The Etienne look

Beverly Hills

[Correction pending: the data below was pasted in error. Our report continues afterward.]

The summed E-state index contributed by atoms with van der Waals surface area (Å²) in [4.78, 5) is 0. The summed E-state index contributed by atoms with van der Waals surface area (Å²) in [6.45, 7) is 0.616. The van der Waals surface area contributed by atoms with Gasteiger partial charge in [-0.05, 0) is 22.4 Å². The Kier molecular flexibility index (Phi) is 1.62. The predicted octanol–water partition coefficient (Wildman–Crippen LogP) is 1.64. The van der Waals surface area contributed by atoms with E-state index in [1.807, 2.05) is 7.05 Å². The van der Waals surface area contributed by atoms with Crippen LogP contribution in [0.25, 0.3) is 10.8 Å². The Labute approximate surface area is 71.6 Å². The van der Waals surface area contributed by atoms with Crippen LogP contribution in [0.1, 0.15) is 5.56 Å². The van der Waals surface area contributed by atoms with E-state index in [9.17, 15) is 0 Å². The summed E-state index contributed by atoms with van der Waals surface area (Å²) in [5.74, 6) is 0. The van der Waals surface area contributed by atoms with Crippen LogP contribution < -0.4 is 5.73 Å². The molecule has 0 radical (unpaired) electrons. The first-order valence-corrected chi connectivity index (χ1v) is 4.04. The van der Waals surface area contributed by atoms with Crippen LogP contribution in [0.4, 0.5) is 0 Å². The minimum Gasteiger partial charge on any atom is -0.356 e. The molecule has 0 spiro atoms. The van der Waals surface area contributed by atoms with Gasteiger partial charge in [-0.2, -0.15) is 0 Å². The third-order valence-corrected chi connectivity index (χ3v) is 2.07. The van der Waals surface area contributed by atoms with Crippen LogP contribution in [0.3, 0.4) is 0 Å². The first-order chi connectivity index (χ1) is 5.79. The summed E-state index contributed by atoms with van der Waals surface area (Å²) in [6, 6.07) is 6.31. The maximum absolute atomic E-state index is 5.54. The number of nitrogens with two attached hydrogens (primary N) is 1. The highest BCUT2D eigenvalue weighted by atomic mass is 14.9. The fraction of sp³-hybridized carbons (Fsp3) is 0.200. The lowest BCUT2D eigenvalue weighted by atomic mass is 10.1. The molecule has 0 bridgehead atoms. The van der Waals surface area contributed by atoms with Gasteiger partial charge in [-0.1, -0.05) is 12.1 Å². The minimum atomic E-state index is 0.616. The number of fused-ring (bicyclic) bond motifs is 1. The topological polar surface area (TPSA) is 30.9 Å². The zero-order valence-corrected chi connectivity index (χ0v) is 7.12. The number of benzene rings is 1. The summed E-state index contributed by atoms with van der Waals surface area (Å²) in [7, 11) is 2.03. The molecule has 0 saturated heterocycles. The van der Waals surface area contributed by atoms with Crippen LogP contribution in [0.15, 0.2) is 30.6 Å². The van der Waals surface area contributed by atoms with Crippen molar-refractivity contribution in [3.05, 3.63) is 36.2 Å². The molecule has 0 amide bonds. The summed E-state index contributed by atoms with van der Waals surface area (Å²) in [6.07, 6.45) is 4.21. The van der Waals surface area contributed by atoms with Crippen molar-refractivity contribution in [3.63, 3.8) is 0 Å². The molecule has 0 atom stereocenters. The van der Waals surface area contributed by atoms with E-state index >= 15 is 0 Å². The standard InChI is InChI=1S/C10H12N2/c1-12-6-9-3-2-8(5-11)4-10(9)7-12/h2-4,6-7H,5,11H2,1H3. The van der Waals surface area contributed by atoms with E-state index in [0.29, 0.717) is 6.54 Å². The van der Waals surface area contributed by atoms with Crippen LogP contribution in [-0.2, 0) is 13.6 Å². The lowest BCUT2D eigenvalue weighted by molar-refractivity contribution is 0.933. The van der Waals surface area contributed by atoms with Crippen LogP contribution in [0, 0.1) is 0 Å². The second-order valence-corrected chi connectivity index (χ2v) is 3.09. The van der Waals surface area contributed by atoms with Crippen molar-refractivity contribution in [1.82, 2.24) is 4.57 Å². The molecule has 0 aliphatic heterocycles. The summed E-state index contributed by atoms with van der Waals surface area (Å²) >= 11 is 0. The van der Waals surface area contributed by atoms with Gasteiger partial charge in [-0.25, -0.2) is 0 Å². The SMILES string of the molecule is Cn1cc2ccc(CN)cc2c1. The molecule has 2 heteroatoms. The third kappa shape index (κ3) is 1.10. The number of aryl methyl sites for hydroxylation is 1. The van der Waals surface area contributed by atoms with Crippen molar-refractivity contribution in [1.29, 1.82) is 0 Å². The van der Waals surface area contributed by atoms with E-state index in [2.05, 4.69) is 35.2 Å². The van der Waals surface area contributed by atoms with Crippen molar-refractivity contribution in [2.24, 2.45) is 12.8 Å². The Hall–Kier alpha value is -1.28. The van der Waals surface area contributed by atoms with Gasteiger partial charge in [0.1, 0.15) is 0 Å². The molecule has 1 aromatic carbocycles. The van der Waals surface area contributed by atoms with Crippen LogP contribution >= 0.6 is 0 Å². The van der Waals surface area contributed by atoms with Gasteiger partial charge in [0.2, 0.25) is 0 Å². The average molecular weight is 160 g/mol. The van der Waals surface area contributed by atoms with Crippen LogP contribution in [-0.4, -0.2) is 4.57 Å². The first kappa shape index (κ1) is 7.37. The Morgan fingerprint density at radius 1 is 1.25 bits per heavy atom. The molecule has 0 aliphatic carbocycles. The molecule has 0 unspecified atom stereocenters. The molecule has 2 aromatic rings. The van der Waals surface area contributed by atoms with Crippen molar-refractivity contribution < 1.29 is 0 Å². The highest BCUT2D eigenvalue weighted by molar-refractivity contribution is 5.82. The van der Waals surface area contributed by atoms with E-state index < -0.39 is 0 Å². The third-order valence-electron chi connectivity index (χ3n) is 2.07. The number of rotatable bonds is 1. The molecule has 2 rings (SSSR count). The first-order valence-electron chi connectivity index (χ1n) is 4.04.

I have dragged Mike into my hair woes. My laments were so relentless that he arranged for me to get my hair cut at Vidal Sassoon Salon in Beverly Hills. My hairstylist’s name was Etienne. This was early 90’s, when gays were barely peeking their heads out of the closets. Etienne was gay, but back then it would have been considered a guessing game. I remember hearing one of my friends say that she had a gift for determining the sexual orientation of a person.  Etienne was Oriental (that was the correct term at that time) and though he was not flashy, his clothes looked very expensive.  He was wonderful and I always felt like a million bucks when I walked out of the salon. Etienne liked my hair short, so that meant frequent trips to Beverly Hills. Once the traffic on the 405 Freeway was so bad that I missed my appointment. I was small potatoes for Etienne as he sometimes boasted about famous clients he had, so he dumped me for being late. I moved on to his assistant, Brit, but the drive to Beverly Hills was taking a toll. Finally Brit opened a salon in Redondo Beach. For years I remained a loyal customer  to him and his then-wife Jazmina, but again the driving was too much, an hour up and back, plus the styling was a four- hour ordeal. So I was back to square one. Super Cuts; sometimes, other times just a walk in wherever.